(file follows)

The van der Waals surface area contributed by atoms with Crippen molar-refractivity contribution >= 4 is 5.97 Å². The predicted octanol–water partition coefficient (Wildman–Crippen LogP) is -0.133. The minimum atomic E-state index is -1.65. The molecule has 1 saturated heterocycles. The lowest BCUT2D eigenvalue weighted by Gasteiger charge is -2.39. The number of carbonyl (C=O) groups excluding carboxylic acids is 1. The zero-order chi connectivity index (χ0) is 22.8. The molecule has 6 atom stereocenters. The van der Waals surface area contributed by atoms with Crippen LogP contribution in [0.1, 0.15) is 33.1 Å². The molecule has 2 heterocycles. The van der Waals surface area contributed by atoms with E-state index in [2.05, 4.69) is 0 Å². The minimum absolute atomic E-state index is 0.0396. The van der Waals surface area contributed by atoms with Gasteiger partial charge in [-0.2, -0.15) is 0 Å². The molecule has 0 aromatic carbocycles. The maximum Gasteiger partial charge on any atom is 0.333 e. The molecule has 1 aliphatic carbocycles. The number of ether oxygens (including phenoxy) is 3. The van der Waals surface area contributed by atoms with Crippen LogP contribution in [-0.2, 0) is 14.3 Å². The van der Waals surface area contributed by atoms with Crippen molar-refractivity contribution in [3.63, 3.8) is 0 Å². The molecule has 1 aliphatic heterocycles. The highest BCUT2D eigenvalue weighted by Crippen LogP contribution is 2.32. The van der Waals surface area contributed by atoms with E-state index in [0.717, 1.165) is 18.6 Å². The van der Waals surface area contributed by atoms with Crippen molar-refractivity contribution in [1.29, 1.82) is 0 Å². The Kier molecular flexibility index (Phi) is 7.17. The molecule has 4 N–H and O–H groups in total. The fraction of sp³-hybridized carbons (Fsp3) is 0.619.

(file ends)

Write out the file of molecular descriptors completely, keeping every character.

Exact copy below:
The van der Waals surface area contributed by atoms with Crippen molar-refractivity contribution >= 4 is 5.97 Å². The predicted octanol–water partition coefficient (Wildman–Crippen LogP) is -0.133. The minimum atomic E-state index is -1.65. The molecule has 1 saturated heterocycles. The lowest BCUT2D eigenvalue weighted by Gasteiger charge is -2.39. The number of carbonyl (C=O) groups excluding carboxylic acids is 1. The zero-order chi connectivity index (χ0) is 22.8. The molecule has 6 atom stereocenters. The van der Waals surface area contributed by atoms with Crippen LogP contribution in [0.1, 0.15) is 33.1 Å². The molecule has 2 heterocycles. The van der Waals surface area contributed by atoms with E-state index in [2.05, 4.69) is 0 Å². The minimum absolute atomic E-state index is 0.0396. The van der Waals surface area contributed by atoms with Gasteiger partial charge in [-0.2, -0.15) is 0 Å². The molecule has 0 aromatic carbocycles. The maximum Gasteiger partial charge on any atom is 0.333 e. The molecule has 1 aliphatic carbocycles. The number of ether oxygens (including phenoxy) is 3. The van der Waals surface area contributed by atoms with Crippen LogP contribution in [-0.2, 0) is 14.3 Å². The van der Waals surface area contributed by atoms with Crippen molar-refractivity contribution in [3.63, 3.8) is 0 Å². The molecule has 1 aliphatic heterocycles. The highest BCUT2D eigenvalue weighted by Crippen LogP contribution is 2.32. The van der Waals surface area contributed by atoms with E-state index in [0.717, 1.165) is 18.6 Å². The van der Waals surface area contributed by atoms with Crippen molar-refractivity contribution in [1.29, 1.82) is 0 Å². The Kier molecular flexibility index (Phi) is 7.17. The molecule has 4 N–H and O–H groups in total. The fraction of sp³-hybridized carbons (Fsp3) is 0.619.